By Viola Musiimenta, Poverty Eradication and Livelihood Improvement Programme – DENIVA
African small scale farmers and farming has been a subject of debate amongst several stakeholders-including politicians, professionals, private sector and civil society activists. Such debates, while recognising the current central roles of the small scale farmers have raised concerns about whether small scale farming is the answer to addressing issues of rural incomes, food security and other agricultural related activities including agricultural industries. The debates have also included suggestions that commercial farming might provide better options for improved rural livelihoods, thus reducing overall poverty in different countries.
The fortunes and misfortunes of the small scale farmers have also been part and parcel of Government policies and ideology in respect of the roles of the state and the private sector. As will be shown later, such roles have to be redefined, calling for the state to reclaim its responsibility towards its poor citizens.
It is within the above context that a conference was organised in November 2009 by Idasa for its partners and others working with small scale farmers to share and engage in deep reflection and discussions concerning the plight of small scale farmers- and the way forward. DENIVA being a partner for Idasa, participated in this conference. Idasa is an independent public interest organisation committed to promoting sustainable democracy based on active citizenship, democratic institutions and social justice. It was organised by its Economic Governance programme unit.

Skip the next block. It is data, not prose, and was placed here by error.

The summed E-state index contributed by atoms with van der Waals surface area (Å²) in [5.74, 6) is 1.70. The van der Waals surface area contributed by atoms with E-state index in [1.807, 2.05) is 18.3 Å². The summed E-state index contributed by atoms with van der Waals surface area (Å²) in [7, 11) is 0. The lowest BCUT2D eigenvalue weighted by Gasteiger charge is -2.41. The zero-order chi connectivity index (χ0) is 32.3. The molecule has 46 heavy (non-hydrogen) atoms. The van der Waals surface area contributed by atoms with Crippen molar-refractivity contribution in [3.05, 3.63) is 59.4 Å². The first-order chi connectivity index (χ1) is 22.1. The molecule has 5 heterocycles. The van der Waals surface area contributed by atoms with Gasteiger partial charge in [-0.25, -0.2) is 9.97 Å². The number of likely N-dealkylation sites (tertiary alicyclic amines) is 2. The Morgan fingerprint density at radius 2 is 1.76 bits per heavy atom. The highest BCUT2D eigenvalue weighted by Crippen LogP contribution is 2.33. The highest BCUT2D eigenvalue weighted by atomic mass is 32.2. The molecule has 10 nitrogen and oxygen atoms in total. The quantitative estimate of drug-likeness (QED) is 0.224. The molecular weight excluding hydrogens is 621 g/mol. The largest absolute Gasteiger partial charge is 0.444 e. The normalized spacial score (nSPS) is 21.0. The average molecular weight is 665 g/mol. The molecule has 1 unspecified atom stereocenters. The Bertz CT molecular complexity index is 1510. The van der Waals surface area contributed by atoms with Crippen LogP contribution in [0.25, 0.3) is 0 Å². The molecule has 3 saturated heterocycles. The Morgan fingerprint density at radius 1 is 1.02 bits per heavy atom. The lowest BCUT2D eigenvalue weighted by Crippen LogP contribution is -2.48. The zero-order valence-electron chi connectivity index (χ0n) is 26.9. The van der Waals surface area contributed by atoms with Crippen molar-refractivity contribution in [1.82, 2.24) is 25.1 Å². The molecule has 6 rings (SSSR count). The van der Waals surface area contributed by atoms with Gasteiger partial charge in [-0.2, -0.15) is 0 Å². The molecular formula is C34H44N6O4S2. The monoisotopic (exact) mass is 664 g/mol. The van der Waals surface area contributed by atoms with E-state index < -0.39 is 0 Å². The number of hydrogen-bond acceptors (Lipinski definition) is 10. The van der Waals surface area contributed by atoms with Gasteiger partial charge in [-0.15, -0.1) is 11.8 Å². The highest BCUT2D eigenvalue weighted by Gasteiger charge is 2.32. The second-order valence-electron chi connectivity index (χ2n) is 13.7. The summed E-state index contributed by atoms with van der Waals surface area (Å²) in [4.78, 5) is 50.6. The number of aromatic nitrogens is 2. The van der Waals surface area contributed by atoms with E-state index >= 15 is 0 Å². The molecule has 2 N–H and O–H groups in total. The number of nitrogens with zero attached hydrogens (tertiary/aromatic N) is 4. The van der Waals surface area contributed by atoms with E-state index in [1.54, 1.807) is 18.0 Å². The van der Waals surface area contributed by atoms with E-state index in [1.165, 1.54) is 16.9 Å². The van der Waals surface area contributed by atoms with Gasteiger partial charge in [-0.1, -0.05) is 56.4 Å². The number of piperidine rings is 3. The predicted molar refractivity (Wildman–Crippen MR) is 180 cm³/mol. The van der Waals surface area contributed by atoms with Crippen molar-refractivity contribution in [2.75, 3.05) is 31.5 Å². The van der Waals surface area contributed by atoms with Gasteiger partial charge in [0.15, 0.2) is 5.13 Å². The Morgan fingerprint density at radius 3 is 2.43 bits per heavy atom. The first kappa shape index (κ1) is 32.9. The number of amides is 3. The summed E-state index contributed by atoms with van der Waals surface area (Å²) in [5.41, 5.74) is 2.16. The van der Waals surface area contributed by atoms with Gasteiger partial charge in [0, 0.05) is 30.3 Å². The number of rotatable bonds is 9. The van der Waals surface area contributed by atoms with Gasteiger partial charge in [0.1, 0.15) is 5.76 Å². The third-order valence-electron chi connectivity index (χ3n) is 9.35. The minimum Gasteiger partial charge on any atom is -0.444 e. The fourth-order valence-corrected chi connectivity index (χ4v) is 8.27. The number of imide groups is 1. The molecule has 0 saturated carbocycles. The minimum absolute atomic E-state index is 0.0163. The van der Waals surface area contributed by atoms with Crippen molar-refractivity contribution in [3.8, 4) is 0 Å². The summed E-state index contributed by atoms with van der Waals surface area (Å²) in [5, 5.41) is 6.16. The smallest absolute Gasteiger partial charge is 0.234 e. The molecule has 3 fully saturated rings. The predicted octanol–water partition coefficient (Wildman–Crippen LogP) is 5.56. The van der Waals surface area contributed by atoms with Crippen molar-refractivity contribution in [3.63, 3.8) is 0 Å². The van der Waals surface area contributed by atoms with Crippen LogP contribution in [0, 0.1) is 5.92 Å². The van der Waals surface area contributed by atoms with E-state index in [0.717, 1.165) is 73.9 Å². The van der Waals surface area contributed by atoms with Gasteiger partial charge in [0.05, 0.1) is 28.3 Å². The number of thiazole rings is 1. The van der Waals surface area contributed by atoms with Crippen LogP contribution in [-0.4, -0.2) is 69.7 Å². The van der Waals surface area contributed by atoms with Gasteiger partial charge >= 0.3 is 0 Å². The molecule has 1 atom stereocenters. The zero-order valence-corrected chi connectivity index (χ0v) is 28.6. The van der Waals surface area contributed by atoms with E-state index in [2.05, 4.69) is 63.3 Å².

The aim of the conference was to facilitate interdisciplinary discussions on constraints and opportunities that surround governance and public investment processes and how they are shaping small-scale agriculture in the region. The conference drew participants from African countries particularly South Africa, Zambia, Malawi, Mozambique, Tanzania, Uganda, Ghana, Liberia, Senegal and Mali. The conference concentrated on issues agricultural investments, budgets and budget priorities and how participation by small scale farmers, their organisations and CSOs can be enhanced.
Download full conference report here.